It was not false modesty that prompted Giuseppe Verdi (1813-1901) to write to thenfamous singer Maria Waldmann, inviting her to participate in the premiere of his 1883 Messa da Requiem. “You would gain neither reputation nor money from it,” he wrote, continuing that the work’s main attribute was simply that it commemorated a great man.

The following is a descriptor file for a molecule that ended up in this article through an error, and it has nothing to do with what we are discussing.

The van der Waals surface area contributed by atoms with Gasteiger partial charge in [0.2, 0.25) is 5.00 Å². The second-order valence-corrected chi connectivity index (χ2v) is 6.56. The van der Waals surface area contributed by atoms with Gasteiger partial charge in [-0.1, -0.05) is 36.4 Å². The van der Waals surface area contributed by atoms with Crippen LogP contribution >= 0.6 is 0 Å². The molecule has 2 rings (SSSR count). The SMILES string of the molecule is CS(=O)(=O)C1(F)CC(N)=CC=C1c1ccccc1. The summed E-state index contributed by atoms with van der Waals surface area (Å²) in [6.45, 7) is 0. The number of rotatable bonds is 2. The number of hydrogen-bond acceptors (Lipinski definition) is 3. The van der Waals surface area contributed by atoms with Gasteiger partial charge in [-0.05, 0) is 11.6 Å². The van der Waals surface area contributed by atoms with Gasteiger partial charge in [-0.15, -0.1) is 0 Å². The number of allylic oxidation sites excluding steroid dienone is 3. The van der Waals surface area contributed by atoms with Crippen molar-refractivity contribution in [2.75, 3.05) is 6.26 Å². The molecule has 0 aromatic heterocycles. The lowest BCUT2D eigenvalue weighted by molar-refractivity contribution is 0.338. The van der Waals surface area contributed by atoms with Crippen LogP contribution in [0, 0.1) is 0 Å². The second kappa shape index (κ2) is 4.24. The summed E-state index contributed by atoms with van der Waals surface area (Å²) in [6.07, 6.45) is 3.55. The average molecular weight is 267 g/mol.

It might, Verdi added, “make history,” not due to “the merit of the music but because of the man to whom it is dedicated.” One supposes he had reason to doubt its lasting value, given its difficult birth. The piece had originally been conceived as a requiem mass to be performed on the first anniversary of the death of the Italian opera master Gioacchino Rossini—a work to be contributed to by several different composers. Verdi wrote a “Libera me” portion for this work, but it just never came off.